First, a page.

Going Green or Business as Usual? What Might the Future Hold for Energy in the UK?


Are we likely to meet our targets to increase the use of renewables to 15%  of our total energy use by 2020, or to decarbonise our economy by 2050? In 2040, will we as citizens and will our elected Governments prioritise reductions in greenhouse gas emissions, or material wealth for consumers, with little regard for the environment? It is of course impossible to predict the future, but it is possible to construct different, realistic scenarios for how we as citizens and our elected Governments will behave in the coming decades. Such scenarios, regarding future energy use, consumption and behaviour, are published each year by the National Grid, and used by energy companies and policy-makers to inform strategic decision-making.

The latest iteration of the National Grid’s futures work was published this summer. ‘Future Energy Scenarios 2016′  (FES) sets out four visions in which levels of ‘green ambition’ and economic prosperity vary, which has consequent effects on investment in energy technologies, patterns of energy use, consumer behaviour and policy priorities. The National Grid is confident that the reality of the future of energy generation and use in the UK is captured somewhere within the range of the four scenarios within FES 2016.

The context for the FES scenarios is the tremendous change that has been seen in the UK energy system over the course of the past year; the National Grid describes this in the FES document as placing the UK in the midst of an ‘energy revolution’. Renewable electricity generation has grown, there have been advancements in alternative sources of gas and innovation in new consumer technologies. Underpinning all four scenarios are common current trends: that decarbonisation is driving significant changes to energy supplies in this country, many of which will reduce flexibility in energy generation. It is therefore becoming increasingly important to manage consumers’ demand-side responses (e.g. through Smart Meters) and to invest in electricity storage. Across all scenarios the National Grid is expecting an evolution in gas supplies, with exploitation of gas from shale (fracking), biomethane, bio-substitute natural gas and hydrogen from electricity and gas schemes all important to varying degrees. All of the scenarios have a high level of gas-fired power generation, as this will become increasingly important to provide flexible electricity generation and back-up heating.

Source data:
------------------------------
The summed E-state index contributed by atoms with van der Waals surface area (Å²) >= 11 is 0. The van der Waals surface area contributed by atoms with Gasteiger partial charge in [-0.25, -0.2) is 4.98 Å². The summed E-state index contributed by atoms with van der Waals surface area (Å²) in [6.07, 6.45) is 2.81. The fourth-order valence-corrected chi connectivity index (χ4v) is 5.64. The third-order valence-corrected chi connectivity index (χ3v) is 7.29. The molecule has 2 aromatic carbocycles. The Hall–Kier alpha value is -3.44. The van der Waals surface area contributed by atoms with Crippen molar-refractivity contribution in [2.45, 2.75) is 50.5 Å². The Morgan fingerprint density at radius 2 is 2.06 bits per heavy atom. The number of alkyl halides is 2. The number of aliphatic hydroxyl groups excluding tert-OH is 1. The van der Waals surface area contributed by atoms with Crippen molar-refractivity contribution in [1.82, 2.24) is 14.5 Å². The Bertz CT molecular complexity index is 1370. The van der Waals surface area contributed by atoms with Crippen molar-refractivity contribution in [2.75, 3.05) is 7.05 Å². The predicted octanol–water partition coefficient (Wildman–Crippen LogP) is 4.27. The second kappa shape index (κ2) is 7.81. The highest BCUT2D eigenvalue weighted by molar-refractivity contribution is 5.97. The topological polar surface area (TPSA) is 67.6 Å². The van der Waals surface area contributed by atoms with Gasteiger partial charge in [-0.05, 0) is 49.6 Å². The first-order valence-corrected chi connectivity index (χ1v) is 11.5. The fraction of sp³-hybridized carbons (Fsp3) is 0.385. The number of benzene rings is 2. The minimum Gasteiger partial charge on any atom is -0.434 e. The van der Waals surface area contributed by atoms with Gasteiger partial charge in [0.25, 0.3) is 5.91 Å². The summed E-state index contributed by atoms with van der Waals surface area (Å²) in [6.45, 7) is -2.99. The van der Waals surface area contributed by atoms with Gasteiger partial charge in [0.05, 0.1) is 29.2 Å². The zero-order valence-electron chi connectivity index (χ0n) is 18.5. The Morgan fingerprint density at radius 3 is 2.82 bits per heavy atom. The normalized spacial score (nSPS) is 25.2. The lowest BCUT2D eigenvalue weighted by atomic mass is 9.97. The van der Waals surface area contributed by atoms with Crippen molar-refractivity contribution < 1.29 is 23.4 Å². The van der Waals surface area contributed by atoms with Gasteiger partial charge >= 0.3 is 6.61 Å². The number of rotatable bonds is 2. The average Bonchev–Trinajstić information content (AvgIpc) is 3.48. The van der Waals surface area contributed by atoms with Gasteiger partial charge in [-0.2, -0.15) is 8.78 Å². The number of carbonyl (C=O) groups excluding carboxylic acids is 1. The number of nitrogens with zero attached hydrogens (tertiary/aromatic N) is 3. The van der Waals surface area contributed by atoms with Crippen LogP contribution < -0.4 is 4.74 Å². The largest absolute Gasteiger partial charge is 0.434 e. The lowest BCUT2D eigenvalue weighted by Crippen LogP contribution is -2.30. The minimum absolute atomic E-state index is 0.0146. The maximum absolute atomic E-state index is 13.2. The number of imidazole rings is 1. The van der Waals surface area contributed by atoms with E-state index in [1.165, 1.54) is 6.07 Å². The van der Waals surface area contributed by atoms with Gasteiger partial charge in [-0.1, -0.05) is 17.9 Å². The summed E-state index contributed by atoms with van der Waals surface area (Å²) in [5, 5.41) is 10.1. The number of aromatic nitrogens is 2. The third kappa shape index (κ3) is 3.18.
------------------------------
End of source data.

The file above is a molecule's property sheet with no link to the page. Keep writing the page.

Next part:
The FES is clear that under all of the scenarios, the UK will not meet its target to deliver 15% of all energy from renewable sources by 2020. The earliest that this will be met – under the ‘Gone Green’ scenario – is 2022. This is due to the significant progress that is still required to decarbonise heating and transport. The pace of change in these sectors must accelerate significantly; a 170% increase on 2016 levels of renewable heat is required, an increase of 60 Twh (terrawatt hours), against a backdrop of an increase of less than 10 Twh between 2012 – 2016.

There must be a clear pathway to decarbonise heat and transport. To do so, energy generators and policy-makers must first continue progress to decarbonise electricity generation, using this low-carbon electricity then to support the decarbonisation of the heat and transport sectors. A mix of nuclear, renewables and carbon capture and storage (CCS) is seen as optimum in the FES document to deliver the decarbonisation of electricity generation, whilst gas continues to play a significant role. Even under the ‘Gone Green’ scenario, in 2030, 70% of homes will still use gas for all or part of their heating requirements. There could be up to 11GW of CCS-enabled gas-fired power station capacity by 2040.